But in recent years, terrorists have expressed interest in a range of computer targets. Al Qaeda documents from 2002 suggest cyber-attacks on various targets, including the electrical grid and financial institutions, according to a translation by the IntelCenter, an Alexandria firm that studies terrorist groups.
A government advisory panel has concluded that a foreign intelligence service or a well-supported terrorist group "could conduct a structured attack on the electric power grid electronically, with a high degree of anonymity, and without having to set foot in the target nation," according to a report last year by the Government Accountability Office, the investigative arm of Congress.
California, even without the work of terrorists or hackers, can teeter near blackouts on its aging grid.
(Mike Blake -- Reuters)
Cyber-security specialists and government officials said that cyber-attacks are a concern across many industries but that the threat to the country's power supply is among their top fears.
Hackers have gained access to U.S. utilities' electronic control systems and in a few cases have "caused an impact," said Joseph M. Weiss, a Cupertino, Calif.-based computer security specialist with Kema Inc., a consulting firm focused on the energy industry. He said computer viruses and worms also have caused problems.
Weiss, a leading expert in control system security, said officials of the affected companies have described the instances at private conferences that he hosts and in confidential conversations but have not reported the intrusions publicly or to federal authorities. He said he agreed not to publicly disclose additional details and that the companies are fearful that releasing the information would hurt them financially and encourage more hacking.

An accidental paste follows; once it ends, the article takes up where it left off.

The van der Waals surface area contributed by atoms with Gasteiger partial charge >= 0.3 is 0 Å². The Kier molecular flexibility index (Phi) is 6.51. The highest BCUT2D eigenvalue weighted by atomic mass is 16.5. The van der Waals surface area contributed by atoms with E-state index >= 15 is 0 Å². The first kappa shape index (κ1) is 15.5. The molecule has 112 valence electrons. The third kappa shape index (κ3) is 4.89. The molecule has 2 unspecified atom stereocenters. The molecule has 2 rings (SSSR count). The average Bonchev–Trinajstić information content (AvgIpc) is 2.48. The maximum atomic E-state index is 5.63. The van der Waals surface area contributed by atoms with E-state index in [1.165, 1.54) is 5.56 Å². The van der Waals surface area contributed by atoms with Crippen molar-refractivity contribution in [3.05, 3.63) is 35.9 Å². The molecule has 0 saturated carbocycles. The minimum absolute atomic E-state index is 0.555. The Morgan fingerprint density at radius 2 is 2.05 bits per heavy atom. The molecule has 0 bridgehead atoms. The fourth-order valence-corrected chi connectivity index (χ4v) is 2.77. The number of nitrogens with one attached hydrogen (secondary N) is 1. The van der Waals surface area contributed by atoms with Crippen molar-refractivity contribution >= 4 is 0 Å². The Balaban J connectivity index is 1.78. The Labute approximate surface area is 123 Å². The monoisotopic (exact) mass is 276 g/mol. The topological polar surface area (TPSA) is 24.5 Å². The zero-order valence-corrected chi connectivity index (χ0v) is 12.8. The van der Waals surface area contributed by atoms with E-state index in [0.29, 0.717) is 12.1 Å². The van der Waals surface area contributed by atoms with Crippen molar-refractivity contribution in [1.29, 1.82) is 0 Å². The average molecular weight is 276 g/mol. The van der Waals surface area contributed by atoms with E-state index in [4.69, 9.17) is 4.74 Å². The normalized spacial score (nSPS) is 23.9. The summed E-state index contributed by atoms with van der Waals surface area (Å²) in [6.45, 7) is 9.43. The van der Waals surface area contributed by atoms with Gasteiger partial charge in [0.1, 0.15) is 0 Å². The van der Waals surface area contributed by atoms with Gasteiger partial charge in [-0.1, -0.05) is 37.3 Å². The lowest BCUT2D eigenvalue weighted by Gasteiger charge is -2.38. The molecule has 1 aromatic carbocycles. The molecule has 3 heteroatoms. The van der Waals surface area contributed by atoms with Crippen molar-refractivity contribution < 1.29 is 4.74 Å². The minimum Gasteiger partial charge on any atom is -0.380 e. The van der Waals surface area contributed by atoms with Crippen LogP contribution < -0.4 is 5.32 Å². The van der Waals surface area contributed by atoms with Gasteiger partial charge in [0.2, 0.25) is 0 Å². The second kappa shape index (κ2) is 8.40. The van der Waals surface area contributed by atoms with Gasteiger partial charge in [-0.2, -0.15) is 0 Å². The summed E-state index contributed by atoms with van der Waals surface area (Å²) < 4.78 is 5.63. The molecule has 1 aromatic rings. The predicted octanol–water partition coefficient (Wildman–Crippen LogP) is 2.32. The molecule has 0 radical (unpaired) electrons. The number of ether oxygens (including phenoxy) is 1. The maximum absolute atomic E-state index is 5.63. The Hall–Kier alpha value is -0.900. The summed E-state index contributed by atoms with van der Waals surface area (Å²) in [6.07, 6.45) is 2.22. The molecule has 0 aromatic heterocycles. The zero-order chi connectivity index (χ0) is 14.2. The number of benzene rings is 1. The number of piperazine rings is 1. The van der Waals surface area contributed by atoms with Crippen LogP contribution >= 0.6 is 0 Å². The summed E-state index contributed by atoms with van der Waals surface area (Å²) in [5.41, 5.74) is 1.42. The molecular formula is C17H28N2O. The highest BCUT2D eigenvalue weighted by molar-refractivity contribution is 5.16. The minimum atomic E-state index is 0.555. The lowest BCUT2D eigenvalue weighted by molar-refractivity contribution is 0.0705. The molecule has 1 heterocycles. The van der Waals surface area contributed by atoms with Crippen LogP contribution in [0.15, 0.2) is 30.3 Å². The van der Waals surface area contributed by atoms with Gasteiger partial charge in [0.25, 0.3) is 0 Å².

Weiss said that "many utilities have not addressed control system cyber-security as comprehensively as physical security or cyber-security of business networks."
The vulnerability of the nation's electrical grid to computer attack has grown as power companies have transferred control of their electrical generation and distribution equipment from private, internal networks to supervisory control and data acquisition, or SCADA, systems that can be accessed through the Internet or by phone lines, according to consultants and government reports. That technology has led to greater efficiency because it allows workers to operate equipment remotely.
Other systems that feed information into SCADA or that operate utility equipment are vulnerable and have been largely overlooked by utilities, security consultants said.
Some utilities have made hacking into their SCADA systems relatively easy by continuing to use factory-set passwords that can be found in standard documentation available on the Internet, computer security consultants said.
The North American Electric Reliability Council, an industry-backed organization that sets voluntary standards for power companies, is drafting wide-ranging guidelines to replace more narrow, temporary precautions already on the books for guarding against a cyber-attack. But computer security specialists question whether those standards go far enough.